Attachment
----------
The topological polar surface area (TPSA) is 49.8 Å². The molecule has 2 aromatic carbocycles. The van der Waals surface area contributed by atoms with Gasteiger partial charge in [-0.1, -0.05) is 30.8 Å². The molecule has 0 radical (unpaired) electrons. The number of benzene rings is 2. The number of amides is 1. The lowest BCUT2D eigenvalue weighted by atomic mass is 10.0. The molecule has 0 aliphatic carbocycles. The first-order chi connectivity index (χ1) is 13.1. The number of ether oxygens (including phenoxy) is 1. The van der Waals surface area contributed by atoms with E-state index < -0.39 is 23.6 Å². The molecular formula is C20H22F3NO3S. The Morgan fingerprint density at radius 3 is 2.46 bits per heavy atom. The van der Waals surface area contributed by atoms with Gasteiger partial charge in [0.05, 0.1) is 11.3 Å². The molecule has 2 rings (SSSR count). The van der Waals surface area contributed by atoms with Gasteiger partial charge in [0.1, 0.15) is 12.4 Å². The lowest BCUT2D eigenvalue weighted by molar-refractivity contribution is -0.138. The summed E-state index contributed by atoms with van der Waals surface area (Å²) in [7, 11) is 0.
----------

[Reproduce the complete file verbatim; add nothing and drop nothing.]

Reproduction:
The topological polar surface area (TPSA) is 49.8 Å². The molecule has 2 aromatic carbocycles. The van der Waals surface area contributed by atoms with Gasteiger partial charge in [-0.1, -0.05) is 30.8 Å². The molecule has 0 radical (unpaired) electrons. The number of benzene rings is 2. The number of amides is 1. The lowest BCUT2D eigenvalue weighted by atomic mass is 10.0. The molecule has 0 aliphatic carbocycles. The first-order chi connectivity index (χ1) is 13.1. The number of ether oxygens (including phenoxy) is 1. The van der Waals surface area contributed by atoms with E-state index < -0.39 is 23.6 Å². The molecular formula is C20H22F3NO3S. The Morgan fingerprint density at radius 3 is 2.46 bits per heavy atom. The van der Waals surface area contributed by atoms with Gasteiger partial charge in [0.05, 0.1) is 11.3 Å². The molecule has 2 rings (SSSR count). The van der Waals surface area contributed by atoms with Gasteiger partial charge in [0.1, 0.15) is 12.4 Å². The lowest BCUT2D eigenvalue weighted by molar-refractivity contribution is -0.138. The summed E-state index contributed by atoms with van der Waals surface area (Å²) in [7, 11) is 0.